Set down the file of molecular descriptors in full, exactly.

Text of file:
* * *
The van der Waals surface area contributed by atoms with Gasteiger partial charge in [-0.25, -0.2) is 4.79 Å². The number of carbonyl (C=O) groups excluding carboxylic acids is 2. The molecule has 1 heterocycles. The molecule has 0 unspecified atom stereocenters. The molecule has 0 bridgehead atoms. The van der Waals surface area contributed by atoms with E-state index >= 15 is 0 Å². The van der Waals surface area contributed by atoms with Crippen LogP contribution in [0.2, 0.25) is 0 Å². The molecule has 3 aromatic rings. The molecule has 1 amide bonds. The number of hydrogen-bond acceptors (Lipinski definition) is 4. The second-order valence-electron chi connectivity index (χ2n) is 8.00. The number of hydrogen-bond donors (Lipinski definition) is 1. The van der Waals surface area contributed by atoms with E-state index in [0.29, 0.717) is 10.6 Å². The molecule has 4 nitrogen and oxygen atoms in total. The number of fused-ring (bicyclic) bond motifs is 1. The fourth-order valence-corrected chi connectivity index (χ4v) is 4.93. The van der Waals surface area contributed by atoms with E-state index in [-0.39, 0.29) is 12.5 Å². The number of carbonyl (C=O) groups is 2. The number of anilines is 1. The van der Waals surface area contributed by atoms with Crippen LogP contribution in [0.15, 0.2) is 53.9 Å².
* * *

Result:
The van der Waals surface area contributed by atoms with Gasteiger partial charge in [-0.25, -0.2) is 4.79 Å². The number of carbonyl (C=O) groups excluding carboxylic acids is 2. The molecule has 1 heterocycles. The molecule has 0 unspecified atom stereocenters. The molecule has 0 bridgehead atoms. The van der Waals surface area contributed by atoms with E-state index >= 15 is 0 Å². The van der Waals surface area contributed by atoms with Crippen LogP contribution in [0.2, 0.25) is 0 Å². The molecule has 3 aromatic rings. The molecule has 1 amide bonds. The number of hydrogen-bond acceptors (Lipinski definition) is 4. The second-order valence-electron chi connectivity index (χ2n) is 8.00. The number of hydrogen-bond donors (Lipinski definition) is 1. The van der Waals surface area contributed by atoms with E-state index in [0.29, 0.717) is 10.6 Å². The molecule has 4 nitrogen and oxygen atoms in total. The number of fused-ring (bicyclic) bond motifs is 1. The fourth-order valence-corrected chi connectivity index (χ4v) is 4.93. The van der Waals surface area contributed by atoms with E-state index in [-0.39, 0.29) is 12.5 Å². The number of carbonyl (C=O) groups is 2. The number of anilines is 1. The van der Waals surface area contributed by atoms with Crippen LogP contribution in [0.15, 0.2) is 53.9 Å².